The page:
Last week, national banks won big when the OCC – no surprise, to be sure – sided with them in favor of federal preemption. This battle now will be fought out in the courts, where the OCC and national banks also won an important round a few days ago despite efforts by some to use Dodd-Frank to frustrate the federal financial-regulatory framework. But, even as national banks celebrate their victory on preemption, another challenge looms: the CFPB’s authority to take some of their prized products off the market.

Case in point: credit protection. If the CFPB sides with insurers and their regulators, it may find a product to govern backed by a formidable coalition of industry, regulators and consumer advocates. Bankers will feel even more picked on than before, but CFPB action backed by industry allies will, at the least, confuse the opposition now facing the new consumer agency.

Credit-protection products are a long-simmering dispute between the OCC and state insurance regulators. They provide borrowers with protection – insurers would say insurance – against risks that endanger a borrower’s ability to repay a loan. Some of these risks result from loss or fraud – for example, when a credit card is misplaced (although of course a borrower’s risks here are $50 absent gross negligence and a creditcard company’s decision to care). Other risks are more serious – for example, death, disability or unemployment leading to inability to honor a mortgage. Should the debitcard reforms advance and fraud become a greater risk, the product could also get a new lease on life in this sector.

The overall credit-protection biz got a black eye from single-premium credit life insurance. This product was often very expensive and front-loaded into mortgages so that borrowers thought they were protecting themselves, but often did so at the cost of such expensive policies that mortgages proved prohibitive and borrowers ended up in foreclosures that then turned out not to be covered by the insurance due to lots of very picky, very tiny fine print. Congress has largely banned single-premium credit life, but many variants on it (often with significantly improved consumer protection) continue. These include monthly credit policies provided by insurers and similar products – usually called debt-cancellation contracts – offered by national banks.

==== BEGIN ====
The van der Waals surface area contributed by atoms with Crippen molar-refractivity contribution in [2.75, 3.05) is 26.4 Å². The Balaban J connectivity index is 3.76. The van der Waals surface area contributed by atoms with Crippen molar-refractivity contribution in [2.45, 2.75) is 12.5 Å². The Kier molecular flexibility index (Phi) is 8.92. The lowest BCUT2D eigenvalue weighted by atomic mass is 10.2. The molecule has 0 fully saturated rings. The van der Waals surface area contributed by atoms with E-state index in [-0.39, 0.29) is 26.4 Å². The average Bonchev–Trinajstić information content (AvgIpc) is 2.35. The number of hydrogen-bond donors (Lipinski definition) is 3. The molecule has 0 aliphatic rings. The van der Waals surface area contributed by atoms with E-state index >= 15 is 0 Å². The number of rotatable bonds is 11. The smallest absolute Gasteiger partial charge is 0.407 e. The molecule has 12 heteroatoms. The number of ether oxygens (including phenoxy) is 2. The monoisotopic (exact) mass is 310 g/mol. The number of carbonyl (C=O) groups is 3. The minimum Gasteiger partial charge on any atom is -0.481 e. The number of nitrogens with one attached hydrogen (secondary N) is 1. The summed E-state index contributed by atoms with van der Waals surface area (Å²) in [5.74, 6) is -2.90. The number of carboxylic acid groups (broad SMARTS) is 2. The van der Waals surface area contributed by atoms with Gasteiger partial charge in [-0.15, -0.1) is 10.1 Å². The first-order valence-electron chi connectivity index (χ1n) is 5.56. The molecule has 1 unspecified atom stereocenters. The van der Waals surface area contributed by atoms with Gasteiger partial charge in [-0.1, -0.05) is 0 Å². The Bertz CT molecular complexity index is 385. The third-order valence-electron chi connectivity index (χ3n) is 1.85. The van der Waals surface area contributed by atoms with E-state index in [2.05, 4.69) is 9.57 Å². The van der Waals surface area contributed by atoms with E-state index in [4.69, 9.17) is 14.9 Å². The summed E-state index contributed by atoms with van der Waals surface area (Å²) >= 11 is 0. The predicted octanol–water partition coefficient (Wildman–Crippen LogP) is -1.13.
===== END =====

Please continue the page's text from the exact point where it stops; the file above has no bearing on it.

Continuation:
What’s the difference? In theory, not much – a borrower buys protection in hopes of not facing foreclosure or loss if serious life events undermine his or her ability to repay. In fact, though, the products are very different. For one thing, the bank provides the loan and also the credit-protection product, creating potential conflicts of interest based on which is priced how to whom. To address this, bank regulators require certain disclosures when “non-deposit products” are sold, but these are principally aimed at advising customers that these products aren’t backed by the FDIC, not ensuring that pricing is fair or that conflicts are made clear. The disclosures do say that the borrower need not take the credit protection to get the mortgage, but disputes have long raged over whether customers believe this – even assuming they see and understand the disclosure.

Some of these conflicts are also rife when the products are provided by insurers because insurers were affiliated with lenders and, in the subprime mortgage arena, also in cahoots with them. But, as insurance products, comparable offerings are subject to state insurance-regulatory scrutiny. To be sure, this also didn’t do diddly from the consumer’s point of view with single-premium credit life. But, it’s supposed to, since state insurance rules are required to review policy pricing to ensure that it is fair. If the rules work, a level of protection is provided through insurance products not built into banking lookalikes.

Another key distinction for insurance products comes from state rules to ensure the ability of an insurer to honor its claims over time. Capital rules are supposed to do the latter for banks, of course, but their relevance for insurance-like products is, at best, uncertain. Further, the FDIC’s approach to bank resolution does not ensure long-term claims-paying capacity in the manner of state insurance guaranty associations because the FDIC is focused on bank products, not claims on insured depositories resulting from bank products that are insurance in all but name.

Do all these regulatory differences mean that bank credit-protection customers are abused? Not necessarily, but this product has long been offered below the radar of the banking agencies and outside the scope of the insurance supervisors. This all came unglued in the U.K. last week, when a multi-billion dollar settlement was reached with that nation’s biggest banks on a similar product, dubbed “payment protection insurance” across the pond. Could the product similarly create costly legal and reputational risk here?

This brings us back to the CFPB. The Dodd-Frank Act bars it from governing insurance products – that industry was luckier than banks when it came to setting up the new Bureau. For entities under its aegis, the CFPB packs a punch, especially with regard to any product deemed “abusive.” This term is broad and its scope wholly undefined, but it covers an array of practices that, should the CFPB cite them, permit the new regulator to stop a product cold or force its wholesale redesign. Could credit protection be the test case? Our guess is that it’s a candidate for CFPB consideration, if only because it gives insurers their best opportunity in over a decade to claw back products long offered by banks in ways that insurers and their regulators think arbitrage state insurance. regulation